“That allows us to make certain requests, and as long as they’re willing to work with us on miscellaneous tasks that are found throughout the project, we’ll work together to get things done,” he says.

The 5,000-sq-ft, 20-table poker room will be the largest in Louisiana, according to Caesars. It will be built next to the new sportsbook.

A 147-ft-long video screen will sit flat against one wall and transition into a curved screen that is visible across the sportsbook.

Critical Sequencing

Harrah’s New Orleans opened a temporary sportsbook in a converted lounge space on Oct. 31, 2021, after Louisiana legalized sports betting. While Worrell says that has worked well, the plan is to transfer everything to the 5,700-sq-ft sportsbook that’s now under construction. The modernized space will feature a new betting counter, a bar, a “fan cave” for private groups and a 17-ft-tall display wall with a 147-ft-long video screen that seamlessly transitions from a flat screen display along one wall to a curved-radius screen display that will be visible from every part of the sportsbook.

Installing that screen is a time-intensive process. It’s made up of 2-ft x 3-ft screen panels that form a mosaic that can display one large image, or show different games in different sections.

“While they can have different segments and different things shown in different areas, it’s going to look like just one gigantic screen,” Leibe says.

The 5,000-sq-ft poker room will be the largest in Louisiana, and is being built as the property prepares to rebrand from a Harrah’s to a Caesars.

The panels recently arrived at the site in 47 crates. Each of those individual panels is mounted on a back box containing the electronics, and the boxes are secured with metal studs. Nearly 500 cables will be used to connect it all together, and then they must be funneled together into a closet on the opposite side of the project.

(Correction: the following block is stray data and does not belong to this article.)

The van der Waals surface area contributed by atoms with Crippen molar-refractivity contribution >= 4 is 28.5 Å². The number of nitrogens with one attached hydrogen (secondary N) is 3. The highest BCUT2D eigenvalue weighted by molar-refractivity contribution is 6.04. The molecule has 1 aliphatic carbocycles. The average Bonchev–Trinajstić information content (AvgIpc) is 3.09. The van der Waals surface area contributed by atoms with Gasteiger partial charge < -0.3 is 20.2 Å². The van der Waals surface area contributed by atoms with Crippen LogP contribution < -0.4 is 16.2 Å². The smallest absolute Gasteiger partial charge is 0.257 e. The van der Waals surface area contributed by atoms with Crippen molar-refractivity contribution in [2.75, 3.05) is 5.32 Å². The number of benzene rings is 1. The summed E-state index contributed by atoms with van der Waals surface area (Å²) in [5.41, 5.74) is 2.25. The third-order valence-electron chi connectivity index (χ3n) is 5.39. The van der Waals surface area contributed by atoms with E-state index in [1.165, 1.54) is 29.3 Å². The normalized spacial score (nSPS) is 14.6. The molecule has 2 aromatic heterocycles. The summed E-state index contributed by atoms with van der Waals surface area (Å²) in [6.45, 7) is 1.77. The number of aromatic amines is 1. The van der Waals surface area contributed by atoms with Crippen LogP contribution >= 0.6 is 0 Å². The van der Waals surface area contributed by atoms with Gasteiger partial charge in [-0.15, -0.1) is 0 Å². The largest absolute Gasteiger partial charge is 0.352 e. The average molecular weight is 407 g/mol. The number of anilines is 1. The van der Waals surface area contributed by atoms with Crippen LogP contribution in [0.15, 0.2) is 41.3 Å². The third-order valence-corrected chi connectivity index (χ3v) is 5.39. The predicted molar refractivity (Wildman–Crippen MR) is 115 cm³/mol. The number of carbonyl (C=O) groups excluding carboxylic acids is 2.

“So we’ve got to strategically build out the space in a way that gets all the rough end cables to the same room without closing it in too quickly,” Gritter says.

That’s not the only piece of the project that has required careful sequencing. To accommodate a 40-ft-long chandelier over the bar, the overhead structure needed to be built first, with the chandelier then installed before crews could place the bar underneath it.

Harrah’s hid a temporary construction barrier behind rows of slot machines, keeping the space generating revenue during work.

The team also had to plan around delays in receiving a decorative ceiling element because the manufacturer is having trouble getting raw materials. This 80-ft x 40-ft lattice will be made of hollow aluminum beams and given the appearance of a wood grain finish. It will be suspended with wires from the ceiling.

Gritter says the lattice installer used an electronic Hilti layout tool to triangulate on the floor the points for coordination of light fixtures, sprinkler heads and cameras, so they’ll be aligned with the feature once it is installed.

As of late July, Gritter says the project is about 80-85% complete and looking to achieve substantial completion on time.

“We’re on the homestretch right now,” he says.